In this talk (embedded below), brothers Glenn ten Cate and Riccardo ten Cate identify issues in current secure coding practices. They show how to use the Open Web Application Security Project’s security knowledge framework to build apps that are secure by design.
Secure Software Development Life Cycle (SSDLC)
DevOps is more achievable than ever, with plenty of available materials on what it is and how to get started with it. But how should you incorporate security into it? This is the challenge of DevSecOps and the subject of a talk by Glenn and Riccardo.
The secure software development life cycle is a method to help web and app developers establish best practices at each stage of product development. What are the parts of this method, and why does it make sense to use it?
An SSDLC relies on four parts:
- Security requirements
- Test automation and code quality checks
- Security test automation
- Manual verification
Let’s talk about each of these in turn.
It’s critical that you gather security requirements before starting work. Otherwise, you’ll miss requirements and struggle to secure your application at the end.
Test Automation and Code Quality Checks
Dead end code, overly complex code, and repudiated code each present potential vulnerabilities. Automation makes finding these easier than doing so by hand.
Security Test Automation
Security test automation is common in DevOps processes and comes in two flavors: static analyzers (SAST) look at source code, and dynamic analyzers (DAST) inspect a running application. That said, they detect only about 20% of the 280 controls in the OWASP application security verification system.
In addition, these analyzers present two more challenges beyond struggling to find vulnerabilities. First, you must verify all findings manually. Second, running the analyzers requires architecture considerations such as containers to run the applications, plus tests and tools to track and manage the findings.
Because all analyzer findings need manual verification, false positives are a nightmare for security engineers. You’ll want to track false positives across builds, and that requires additional tools.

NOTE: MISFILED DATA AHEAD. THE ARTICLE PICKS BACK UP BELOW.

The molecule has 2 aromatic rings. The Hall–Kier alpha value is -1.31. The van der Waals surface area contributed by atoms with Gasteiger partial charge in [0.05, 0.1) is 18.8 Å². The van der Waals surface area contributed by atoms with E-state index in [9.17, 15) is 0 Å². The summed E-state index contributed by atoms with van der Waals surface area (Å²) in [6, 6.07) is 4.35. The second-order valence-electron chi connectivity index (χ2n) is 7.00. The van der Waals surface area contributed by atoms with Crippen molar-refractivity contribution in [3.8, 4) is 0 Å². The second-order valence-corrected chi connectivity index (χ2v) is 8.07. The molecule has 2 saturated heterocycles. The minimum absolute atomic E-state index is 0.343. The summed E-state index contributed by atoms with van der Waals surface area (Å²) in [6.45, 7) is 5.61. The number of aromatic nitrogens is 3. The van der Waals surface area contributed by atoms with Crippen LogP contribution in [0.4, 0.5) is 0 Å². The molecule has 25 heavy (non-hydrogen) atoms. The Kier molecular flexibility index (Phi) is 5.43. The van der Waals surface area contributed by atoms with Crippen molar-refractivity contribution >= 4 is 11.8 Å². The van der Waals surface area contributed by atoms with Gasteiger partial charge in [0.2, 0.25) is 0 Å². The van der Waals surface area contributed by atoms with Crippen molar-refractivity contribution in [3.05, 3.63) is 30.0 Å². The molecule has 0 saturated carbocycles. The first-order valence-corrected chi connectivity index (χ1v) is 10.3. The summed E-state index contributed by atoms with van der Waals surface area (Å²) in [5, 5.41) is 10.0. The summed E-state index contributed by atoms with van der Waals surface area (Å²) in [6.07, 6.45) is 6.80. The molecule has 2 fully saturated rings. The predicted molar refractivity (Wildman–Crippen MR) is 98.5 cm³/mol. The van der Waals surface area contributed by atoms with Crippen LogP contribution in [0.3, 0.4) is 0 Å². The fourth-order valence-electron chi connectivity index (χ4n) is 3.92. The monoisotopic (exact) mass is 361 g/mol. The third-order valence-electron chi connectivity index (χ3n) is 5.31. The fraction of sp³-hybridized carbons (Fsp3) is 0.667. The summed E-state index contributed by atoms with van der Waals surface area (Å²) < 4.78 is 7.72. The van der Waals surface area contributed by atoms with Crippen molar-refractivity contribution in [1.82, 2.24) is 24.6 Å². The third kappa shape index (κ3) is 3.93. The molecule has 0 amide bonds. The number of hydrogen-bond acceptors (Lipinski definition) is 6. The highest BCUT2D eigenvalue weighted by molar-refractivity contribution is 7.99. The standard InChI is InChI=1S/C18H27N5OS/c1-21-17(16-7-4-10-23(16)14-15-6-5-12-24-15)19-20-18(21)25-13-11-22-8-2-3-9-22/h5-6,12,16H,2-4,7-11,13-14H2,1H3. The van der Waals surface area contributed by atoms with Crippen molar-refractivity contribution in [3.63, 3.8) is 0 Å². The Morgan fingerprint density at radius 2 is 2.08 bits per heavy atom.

Better Automated Security Tooling
Automated security tooling has a place in the SSDLC, but we need something more effective: developers. Developers are the most effective tool for building apps that are secure by design. Developers make a lot of the same coding mistakes over and over, and as a result, some developers are barely hanging on. Instead, developers should be in control and confidently build secure apps.
Fortunately, there’s a way to do this: the Security Knowledge Framework, developed five years ago by Glenn, Riccardo, and several other contributors.
Security Knowledge Framework
The security knowledge framework (SKF), part of OWASP, helps you write more secure apps by:
- Guiding you to a secure application design instead of thinking about security after the fact
- Informing you about threats before a single line of source code is written
- Providing information that applies to your needs on the spot
- Setting up the right security requirements for your project
The SKF relies heavily on OWASP’s application security verification standard (ASVS) and its security controls. The ASVS has 4 levels: Cursory (level 0); Opportunistic (level 1); Standard (level 2); and Advanced (level 3). With this in mind, start at level 1 unless your industry or situation dictates starting elsewhere. For example, banks should be at level 3 and use all the controls.
Code analyzers find injection and configuration vulnerabilities pretty well, but they miss issues in application logic. In contrast, the SKF gives developers both the right security requirements and the right mindset for success.
SKF In Depth
The security knowledge framework website has a live demo you can check out. From there, you can install and host the SKF app internally for your own use. The SKF website has a chatbot that will link you to OWASP resources based on questions you enter. The SKF has four main sections:
- Knowledge base
Labs in the SKF provide a live example of each issue through containerized code.
Checklists break the ASVS into categories for easier consumption. To start, use a checklist to help assess your project against the ASVS, as all the controls are linked to knowledge base articles.
Every ASVS control has a knowledge base article describing the attack vector and solution with accompanying code samples.
A project in SKF links work on your team to your security requirements through checklists and ASVS controls. Also, you can lay out your security requirements in sprints to break them down for tracking purposes.
The goal of this talk was to move developers from barely hanging on, security-wise, to confidently building apps that are secure by design. As shown above, the SKF fuels that transition.
Use the SKF to gather security requirements, schedule them for implementation, and track their assessment. When you do, you’ll unlock the power of developers as security champions through OWASP and SKF.
You can check out Glenn and Riccardo ten Cate’s talk “OWASP Security Knowledge Framework” here.